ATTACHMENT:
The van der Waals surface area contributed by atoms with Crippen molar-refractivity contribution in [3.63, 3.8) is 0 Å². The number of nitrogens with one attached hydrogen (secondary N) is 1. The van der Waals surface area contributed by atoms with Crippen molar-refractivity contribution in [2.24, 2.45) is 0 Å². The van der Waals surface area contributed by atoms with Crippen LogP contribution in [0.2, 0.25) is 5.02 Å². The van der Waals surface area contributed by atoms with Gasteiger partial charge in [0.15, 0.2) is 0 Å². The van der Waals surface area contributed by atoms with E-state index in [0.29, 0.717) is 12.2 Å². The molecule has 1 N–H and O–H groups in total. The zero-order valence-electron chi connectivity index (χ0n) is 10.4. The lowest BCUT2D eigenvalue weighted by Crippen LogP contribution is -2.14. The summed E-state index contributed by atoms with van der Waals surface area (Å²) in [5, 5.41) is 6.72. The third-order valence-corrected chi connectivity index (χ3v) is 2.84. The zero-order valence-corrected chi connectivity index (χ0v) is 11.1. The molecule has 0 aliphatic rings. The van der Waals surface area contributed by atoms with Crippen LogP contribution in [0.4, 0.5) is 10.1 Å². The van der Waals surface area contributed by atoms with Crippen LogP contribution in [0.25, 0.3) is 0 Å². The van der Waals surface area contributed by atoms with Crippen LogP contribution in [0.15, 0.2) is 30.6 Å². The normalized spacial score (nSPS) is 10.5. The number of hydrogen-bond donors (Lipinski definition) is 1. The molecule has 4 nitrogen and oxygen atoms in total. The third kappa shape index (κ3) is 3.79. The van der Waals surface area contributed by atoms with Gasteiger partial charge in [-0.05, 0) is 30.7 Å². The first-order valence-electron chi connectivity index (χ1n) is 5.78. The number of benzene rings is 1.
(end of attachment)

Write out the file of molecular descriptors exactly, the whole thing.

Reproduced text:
The van der Waals surface area contributed by atoms with Crippen molar-refractivity contribution in [3.63, 3.8) is 0 Å². The number of nitrogens with one attached hydrogen (secondary N) is 1. The van der Waals surface area contributed by atoms with Crippen molar-refractivity contribution in [2.24, 2.45) is 0 Å². The van der Waals surface area contributed by atoms with Crippen LogP contribution in [0.2, 0.25) is 5.02 Å². The van der Waals surface area contributed by atoms with Gasteiger partial charge in [0.15, 0.2) is 0 Å². The van der Waals surface area contributed by atoms with E-state index in [0.29, 0.717) is 12.2 Å². The molecule has 1 N–H and O–H groups in total. The zero-order valence-electron chi connectivity index (χ0n) is 10.4. The lowest BCUT2D eigenvalue weighted by Crippen LogP contribution is -2.14. The summed E-state index contributed by atoms with van der Waals surface area (Å²) in [5, 5.41) is 6.72. The third-order valence-corrected chi connectivity index (χ3v) is 2.84. The zero-order valence-corrected chi connectivity index (χ0v) is 11.1. The molecule has 0 aliphatic rings. The van der Waals surface area contributed by atoms with Crippen LogP contribution in [0.4, 0.5) is 10.1 Å². The van der Waals surface area contributed by atoms with Crippen LogP contribution in [0.25, 0.3) is 0 Å². The van der Waals surface area contributed by atoms with Crippen LogP contribution in [0.15, 0.2) is 30.6 Å². The normalized spacial score (nSPS) is 10.5. The number of hydrogen-bond donors (Lipinski definition) is 1. The molecule has 4 nitrogen and oxygen atoms in total. The third kappa shape index (κ3) is 3.79. The van der Waals surface area contributed by atoms with Gasteiger partial charge in [-0.05, 0) is 30.7 Å². The first-order valence-electron chi connectivity index (χ1n) is 5.78. The number of benzene rings is 1.